Unruly Catholic Women Writers: Creative Responses to Catholicism
As patron saints go, one could have worse than Flannery O’Connor, and in the introduction to Unruly Catholic Women Writers, the editors adopt that unruly Catholic woman writer as theirs. O’Connor, like the creative women in this collection, used Catholicism as a microscope: faith as a lens to study the human condition.
Catholic school features prominently in this collection, as you might expect, and the majority of the stories, essays, and poems use this fertile ground very well. Most of the writers examine, with creativity and respect (almost with reverence), not only how and why they’ve left the Church, but also what the Church gave them. The best of these pieces are mature and thoughtful; there are, happily, very few screeds in this collection. Those that are reactionary condemnations of the faith announce themselves as such early on and are easy to skip.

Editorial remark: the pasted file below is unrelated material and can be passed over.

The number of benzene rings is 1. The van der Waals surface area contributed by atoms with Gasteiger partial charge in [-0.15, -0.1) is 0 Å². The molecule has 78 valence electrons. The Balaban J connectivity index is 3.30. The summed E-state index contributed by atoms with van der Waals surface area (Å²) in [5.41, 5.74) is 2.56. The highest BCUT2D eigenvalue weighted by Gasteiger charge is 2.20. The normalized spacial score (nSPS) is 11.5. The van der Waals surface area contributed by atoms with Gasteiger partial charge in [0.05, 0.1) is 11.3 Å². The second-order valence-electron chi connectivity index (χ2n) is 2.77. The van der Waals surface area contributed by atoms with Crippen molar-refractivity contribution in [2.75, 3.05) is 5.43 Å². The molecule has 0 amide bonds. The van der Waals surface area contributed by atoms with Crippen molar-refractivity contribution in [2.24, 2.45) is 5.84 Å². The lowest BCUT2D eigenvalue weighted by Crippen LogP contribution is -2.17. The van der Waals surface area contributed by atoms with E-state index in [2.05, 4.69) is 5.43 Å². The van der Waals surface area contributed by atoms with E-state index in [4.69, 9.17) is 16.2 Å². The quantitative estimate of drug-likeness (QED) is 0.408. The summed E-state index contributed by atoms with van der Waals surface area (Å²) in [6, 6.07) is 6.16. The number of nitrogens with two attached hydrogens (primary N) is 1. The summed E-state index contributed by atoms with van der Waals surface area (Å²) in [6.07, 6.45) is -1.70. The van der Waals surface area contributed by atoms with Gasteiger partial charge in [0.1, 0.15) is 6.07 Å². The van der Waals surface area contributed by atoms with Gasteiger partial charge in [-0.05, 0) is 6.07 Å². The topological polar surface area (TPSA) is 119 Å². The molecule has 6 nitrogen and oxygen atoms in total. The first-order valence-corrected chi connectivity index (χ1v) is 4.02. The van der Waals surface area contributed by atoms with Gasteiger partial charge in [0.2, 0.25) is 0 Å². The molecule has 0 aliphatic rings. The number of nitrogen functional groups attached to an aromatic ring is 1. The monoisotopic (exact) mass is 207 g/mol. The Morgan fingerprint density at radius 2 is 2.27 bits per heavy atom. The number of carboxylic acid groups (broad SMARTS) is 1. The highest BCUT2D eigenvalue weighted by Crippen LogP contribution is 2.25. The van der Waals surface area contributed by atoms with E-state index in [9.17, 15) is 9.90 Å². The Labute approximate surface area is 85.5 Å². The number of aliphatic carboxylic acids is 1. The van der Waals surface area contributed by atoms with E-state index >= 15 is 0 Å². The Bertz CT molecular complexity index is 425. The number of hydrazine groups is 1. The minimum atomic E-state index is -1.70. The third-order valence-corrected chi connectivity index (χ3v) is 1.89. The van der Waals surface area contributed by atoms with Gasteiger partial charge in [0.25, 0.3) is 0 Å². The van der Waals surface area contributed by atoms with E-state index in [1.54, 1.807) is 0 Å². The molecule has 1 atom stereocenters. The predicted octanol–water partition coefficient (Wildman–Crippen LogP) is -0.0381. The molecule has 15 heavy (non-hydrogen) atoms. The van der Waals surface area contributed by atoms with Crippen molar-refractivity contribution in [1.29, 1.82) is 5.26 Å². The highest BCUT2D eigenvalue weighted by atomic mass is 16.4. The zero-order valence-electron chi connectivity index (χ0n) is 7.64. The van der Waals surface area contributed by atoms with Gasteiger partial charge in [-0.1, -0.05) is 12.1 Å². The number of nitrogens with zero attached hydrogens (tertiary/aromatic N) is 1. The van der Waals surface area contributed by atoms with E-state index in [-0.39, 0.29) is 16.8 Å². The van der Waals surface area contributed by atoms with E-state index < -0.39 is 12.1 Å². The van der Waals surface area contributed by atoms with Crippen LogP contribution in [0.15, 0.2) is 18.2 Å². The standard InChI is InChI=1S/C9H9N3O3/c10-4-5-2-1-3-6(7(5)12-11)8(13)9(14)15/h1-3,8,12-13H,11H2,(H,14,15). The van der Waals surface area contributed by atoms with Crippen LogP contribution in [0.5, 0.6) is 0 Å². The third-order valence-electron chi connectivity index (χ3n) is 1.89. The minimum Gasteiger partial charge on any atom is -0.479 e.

These unruly women are rightly critical of the Church that shaped and alienated them, but it is not mere rejection of an ancient patriarchal society that drives this anthology. Rather, these are the stories, the songs, the prayers, of children who long to forgive, to see their broken home repaired, to come home.
|Page Count||192 pages|
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|Category||Poetry & Short Stories|